May 24, 2016

Pursue your Dreams or Be Content? The Battle Between “More” vs. “Enough.”

good enough calvin happy

Is it ever okay to want more, when you already have enough?

I grew up in a materially comfortable environment. I was grateful that I never wanted for the basic necessities, and my family always had the home stability and financial resources to take us on vacations and purchase products of dubious necessity that promised to make life easier and more enjoyable.

Yet, despite the fact that I had what most people on the planet would see as “enough,” I felt something lacking deep in my core, even as a child.

I knew there was more to life than just being financially comfortable, yet I felt guilty for wanting more, because I theoretically had everything. I had enough. I wasn’t sure what more I wanted. All I knew as a child was that the feeling of lack didn’t feel right.

This is what I call the internal battle of More vs. Enough—modern conscious awareness seems to be divided over the idea of wanting “more” from life or simply being happy with what we have.

On the one hand, the new-age, personal development—and some spiritual philosophies—generally advocate an abundance mindset, in order to manifest abundance in all areas of life. Some believe that having more will make you happy and cure any childhood wounds, while others believe that giving and receiving more makes the world a happier place.

“Don’t settle! Go for your dreams! The world is your oyster!”

On the other hand, some spiritual philosophies and religions advocate being content with enough. That more stuff and more money does not make a person happy, and that whatever we have and are experiencing in the present moment should be enough for us to be happy.

“Live in the now! Be grateful for what you have! What you have is always enough!”

In this battle of More vs. Enough, which philosophy actually leads to happiness? And is it really “un-spiritual” to want more from life? It might depend on what is the “more” that you want…

I think most elephant journal readers would agree that having more stuff and more money doesn’t automatically lead to happiness—and much has been written about simplifying your way to more clarity and happiness, à la Marie Kondo.

But I don’t agree that becoming an ascetic is the answer, either. (And coincidentally, neither did Buddha.)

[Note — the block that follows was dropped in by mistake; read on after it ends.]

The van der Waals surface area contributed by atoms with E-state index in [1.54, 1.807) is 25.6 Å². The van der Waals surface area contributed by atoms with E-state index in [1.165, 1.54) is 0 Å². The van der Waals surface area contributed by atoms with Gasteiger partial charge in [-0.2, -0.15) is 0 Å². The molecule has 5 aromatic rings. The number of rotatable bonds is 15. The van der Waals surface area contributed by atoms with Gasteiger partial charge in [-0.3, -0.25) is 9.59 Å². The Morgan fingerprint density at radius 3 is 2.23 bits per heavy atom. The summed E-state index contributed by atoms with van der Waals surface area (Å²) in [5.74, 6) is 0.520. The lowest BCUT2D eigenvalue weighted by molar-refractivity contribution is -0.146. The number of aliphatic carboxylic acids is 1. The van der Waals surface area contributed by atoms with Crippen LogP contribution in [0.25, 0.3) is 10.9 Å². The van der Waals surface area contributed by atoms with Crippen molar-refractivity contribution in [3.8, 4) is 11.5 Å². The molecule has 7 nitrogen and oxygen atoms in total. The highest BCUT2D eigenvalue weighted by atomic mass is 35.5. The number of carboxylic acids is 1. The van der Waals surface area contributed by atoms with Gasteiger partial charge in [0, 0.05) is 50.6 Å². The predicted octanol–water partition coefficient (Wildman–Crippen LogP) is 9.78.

Even though I consider myself spiritual, the extreme minimalist philosophy smacks too much of the phrases that denied my feelings as a child—phrases that I continued to tell myself into adulthood. These include: “Don’t complain,” “Don’t be greedy,” and the old adage, “There are children starving in Africa!”

These are all variations of: “I don’t deserve more.”

In support of being happy with enough, it is a mindful practice to think about how much money, possessions and living space we really need to be happy. Then we can then release what does not serve us and allow those resources to serve someone else.

However, in support of abundance, I think we should pursue much more than we ever thought we were capable of having or that possibly existed in the world.

Much more of what? Why—much more love, of course!

Love turns out to be the thing I wanted more of as a child. M-O-R-E is not a four-letter word when it comes to love, but sadly we many of us have been conditioned as children to not ask for more love, as if it were a bad word to utter and even worse to ask for it.

My heart breaks for those children who were physically and emotionally punished for asking for more love.

We may have been taught to accept the amount of love we are given, which was most likely a reflection of how much our parents loved themselves as individual people. If our parents’ parents never gave our parents the love they craved when they were children, the wounding around lack of love likely goes back many, many generations.

If our parents could not effectively reflect back to us the abundant source of love that we were when we were children, it’s time to dig deep and find that source which still lies dormant within us, waiting to be unleashed.

Then we must turn that love towards ourselves before we can turn it towards others in perpetual abundance.

Unapologetically ask yourself for more love—and then give yourself more than you ever thought possible, because you have so much more than enough.

Only then can we both give love, without wanting something in return, and receive love without wanting more. Love becomes enough when we have the courage to pursue more of it.


Author:  Belinda Kan

Editor: Yoli Ramazzina

Photo: Flickr/Mark W

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